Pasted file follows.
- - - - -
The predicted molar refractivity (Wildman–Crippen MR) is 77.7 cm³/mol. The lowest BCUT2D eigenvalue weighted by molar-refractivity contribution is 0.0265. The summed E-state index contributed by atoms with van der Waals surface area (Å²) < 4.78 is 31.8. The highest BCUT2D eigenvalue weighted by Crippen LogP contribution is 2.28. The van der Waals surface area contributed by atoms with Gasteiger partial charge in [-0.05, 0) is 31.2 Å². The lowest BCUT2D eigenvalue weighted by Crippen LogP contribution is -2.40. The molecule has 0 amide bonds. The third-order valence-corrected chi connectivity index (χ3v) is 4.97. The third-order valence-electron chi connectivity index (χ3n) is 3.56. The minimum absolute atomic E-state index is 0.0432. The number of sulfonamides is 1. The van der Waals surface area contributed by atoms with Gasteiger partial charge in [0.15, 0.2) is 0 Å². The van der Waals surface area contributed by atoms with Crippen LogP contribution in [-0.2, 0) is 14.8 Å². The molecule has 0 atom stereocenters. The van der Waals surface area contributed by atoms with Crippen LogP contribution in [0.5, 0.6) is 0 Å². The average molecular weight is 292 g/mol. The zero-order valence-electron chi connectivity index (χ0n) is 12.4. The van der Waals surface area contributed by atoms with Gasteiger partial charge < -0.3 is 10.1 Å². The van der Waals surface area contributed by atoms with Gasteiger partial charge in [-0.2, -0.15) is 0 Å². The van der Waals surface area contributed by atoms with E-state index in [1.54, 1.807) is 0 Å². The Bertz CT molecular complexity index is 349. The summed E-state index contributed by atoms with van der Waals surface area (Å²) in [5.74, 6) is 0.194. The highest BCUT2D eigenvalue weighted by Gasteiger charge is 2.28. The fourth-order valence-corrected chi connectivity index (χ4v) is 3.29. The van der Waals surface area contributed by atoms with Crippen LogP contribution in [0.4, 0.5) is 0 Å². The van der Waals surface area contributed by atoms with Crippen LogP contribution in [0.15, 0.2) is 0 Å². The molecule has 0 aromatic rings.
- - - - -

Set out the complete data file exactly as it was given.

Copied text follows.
The predicted molar refractivity (Wildman–Crippen MR) is 77.7 cm³/mol. The lowest BCUT2D eigenvalue weighted by molar-refractivity contribution is 0.0265. The summed E-state index contributed by atoms with van der Waals surface area (Å²) < 4.78 is 31.8. The highest BCUT2D eigenvalue weighted by Crippen LogP contribution is 2.28. The van der Waals surface area contributed by atoms with Gasteiger partial charge in [-0.05, 0) is 31.2 Å². The lowest BCUT2D eigenvalue weighted by Crippen LogP contribution is -2.40. The molecule has 0 amide bonds. The third-order valence-corrected chi connectivity index (χ3v) is 4.97. The third-order valence-electron chi connectivity index (χ3n) is 3.56. The minimum absolute atomic E-state index is 0.0432. The number of sulfonamides is 1. The van der Waals surface area contributed by atoms with Gasteiger partial charge in [0.15, 0.2) is 0 Å². The van der Waals surface area contributed by atoms with Crippen LogP contribution in [-0.2, 0) is 14.8 Å². The molecule has 0 atom stereocenters. The van der Waals surface area contributed by atoms with Crippen LogP contribution in [0.5, 0.6) is 0 Å². The average molecular weight is 292 g/mol. The zero-order valence-electron chi connectivity index (χ0n) is 12.4. The van der Waals surface area contributed by atoms with Gasteiger partial charge < -0.3 is 10.1 Å². The van der Waals surface area contributed by atoms with Gasteiger partial charge in [-0.2, -0.15) is 0 Å². The van der Waals surface area contributed by atoms with E-state index in [1.54, 1.807) is 0 Å². The Bertz CT molecular complexity index is 349. The summed E-state index contributed by atoms with van der Waals surface area (Å²) in [5.74, 6) is 0.194. The highest BCUT2D eigenvalue weighted by Gasteiger charge is 2.28. The fourth-order valence-corrected chi connectivity index (χ4v) is 3.29. The van der Waals surface area contributed by atoms with Crippen LogP contribution in [0.4, 0.5) is 0 Å². The van der Waals surface area contributed by atoms with Crippen LogP contribution in [0.15, 0.2) is 0 Å². The molecule has 0 aromatic rings.